Virtualization

Virtualization, sometimes called hardware virtualization, describes a virtual machine that functions like a real computer. Virtual machines are different than emulators and simulators.

Basic Virtualization Terms

Some key terms related to virtualization:
  • Host: The computer that runs the virtualization software.
  • Guest: The virtual machine that runs on the host. A guest may have a different operating system than the host. Also called a VM.
  • Hypervisor: The application that creates and manages virtual machines. Also called a VMM, or virtual machine manager.
  • VDI: Virtual desktop infrastructure – a virtual computing environment in which end users work on virtual desktops. Users gain access to their virtual desktops using an RDP client.
Some brands worth noting:
  • VMware: Develops the most widely used virtualization technology worldwide.
  • VCE: Designs, builds, delivers, and supports converged infrastructure stacks that integrate VMware virtualization technology with EMC storage and Cisco servers and networking components.

Virtualization as Part of an IT Strategy

Organizations adopt data center virtualization because of the benefits it delivers to IT departments, application users, and the business's bottom line. Virtualization in the data center commonly includes:

  • Server virtualization: The first type of virtualization to gain popularity, server virtualization allows for more efficient utilization of compute resources and an improved ability to launch applications quickly in response to business needs. Enterprise applications are generally well suited to run on virtual servers because demand for computing power fluctuates. For organizations that provide web application development services, development and testing time is reduced dramatically as various platforms and environments can be created instantaneously using the hypervisor's provisioning and snapshot utilities.
  • Storage virtualization: Storage repositories require maintenance, such as routine indexing, archival, and backup, and also need a reliable data recovery method. With a myriad of storage devices spread across a network, management can be laborious. When an organization makes the transition to a virtual storage strategy, a hypervisor pools storage resources and facilitates centralized management.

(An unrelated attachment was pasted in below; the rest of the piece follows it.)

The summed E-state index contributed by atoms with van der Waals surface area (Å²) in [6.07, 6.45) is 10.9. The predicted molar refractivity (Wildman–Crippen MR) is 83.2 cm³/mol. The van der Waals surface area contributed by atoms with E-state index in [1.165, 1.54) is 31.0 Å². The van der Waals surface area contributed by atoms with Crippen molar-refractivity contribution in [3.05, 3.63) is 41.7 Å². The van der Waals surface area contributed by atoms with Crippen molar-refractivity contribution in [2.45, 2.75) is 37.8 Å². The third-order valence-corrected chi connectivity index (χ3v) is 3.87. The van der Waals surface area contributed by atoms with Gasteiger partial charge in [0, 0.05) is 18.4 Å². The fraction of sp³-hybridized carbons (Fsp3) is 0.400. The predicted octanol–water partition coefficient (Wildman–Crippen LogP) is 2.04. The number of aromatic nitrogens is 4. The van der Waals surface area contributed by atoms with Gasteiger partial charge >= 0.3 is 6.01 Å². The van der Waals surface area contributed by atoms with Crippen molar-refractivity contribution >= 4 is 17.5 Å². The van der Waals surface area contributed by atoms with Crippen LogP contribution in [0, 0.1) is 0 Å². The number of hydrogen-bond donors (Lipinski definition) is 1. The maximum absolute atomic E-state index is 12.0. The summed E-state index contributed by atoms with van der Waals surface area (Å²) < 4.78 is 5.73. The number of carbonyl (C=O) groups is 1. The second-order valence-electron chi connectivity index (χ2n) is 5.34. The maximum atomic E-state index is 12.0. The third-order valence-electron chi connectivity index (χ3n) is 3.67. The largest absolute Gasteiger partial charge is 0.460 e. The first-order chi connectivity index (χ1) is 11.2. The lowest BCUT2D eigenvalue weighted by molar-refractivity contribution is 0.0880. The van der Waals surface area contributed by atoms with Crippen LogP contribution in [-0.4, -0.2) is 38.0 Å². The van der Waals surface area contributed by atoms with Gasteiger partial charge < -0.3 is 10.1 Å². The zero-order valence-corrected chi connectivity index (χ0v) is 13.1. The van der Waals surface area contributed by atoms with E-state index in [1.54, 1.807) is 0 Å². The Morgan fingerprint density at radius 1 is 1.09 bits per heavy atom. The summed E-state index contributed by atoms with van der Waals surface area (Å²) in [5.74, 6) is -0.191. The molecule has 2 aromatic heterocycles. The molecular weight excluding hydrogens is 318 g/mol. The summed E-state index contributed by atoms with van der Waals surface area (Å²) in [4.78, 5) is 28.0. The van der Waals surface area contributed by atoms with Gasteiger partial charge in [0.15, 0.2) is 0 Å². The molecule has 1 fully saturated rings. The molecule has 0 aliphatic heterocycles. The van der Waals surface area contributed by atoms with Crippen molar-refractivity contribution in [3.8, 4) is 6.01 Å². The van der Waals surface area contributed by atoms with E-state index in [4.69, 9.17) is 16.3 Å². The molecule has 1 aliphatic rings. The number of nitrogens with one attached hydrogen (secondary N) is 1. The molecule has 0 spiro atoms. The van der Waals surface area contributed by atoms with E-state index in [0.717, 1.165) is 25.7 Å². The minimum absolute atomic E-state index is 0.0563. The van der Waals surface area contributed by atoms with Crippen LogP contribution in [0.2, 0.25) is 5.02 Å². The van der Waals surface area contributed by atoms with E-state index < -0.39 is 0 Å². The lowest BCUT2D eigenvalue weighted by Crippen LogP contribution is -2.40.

• Desktop virtualization: A contemporary spin on the server-client model, this practice virtualizes the end user experience. With desktop virtualization, user applications and data reside on a central cluster of virtual servers, and an RDP client allows users to access their virtual desktops on a variety of devices. Desktop virtualization solutions provide improved performance, manageability, and security of desktop applications.

VCE Integrated Virtualization Solutions

VCE can help your organization transition from physical to virtual computing, as well as to cloud development. Our Vblock™ Systems provide you a ready-made virtualized infrastructure stack, and our team of virtualization experts can work closely with you to plan and implement a migration from a traditional infrastructure to a fully virtualized data center that reduces costs and boosts IT agility.

Learn more about virtualization solutions from VCE.

Want to Learn More?

Contact VCE at moreinfo@vce.com to learn more
Is Your IT Infrastructure Keeping Up?
×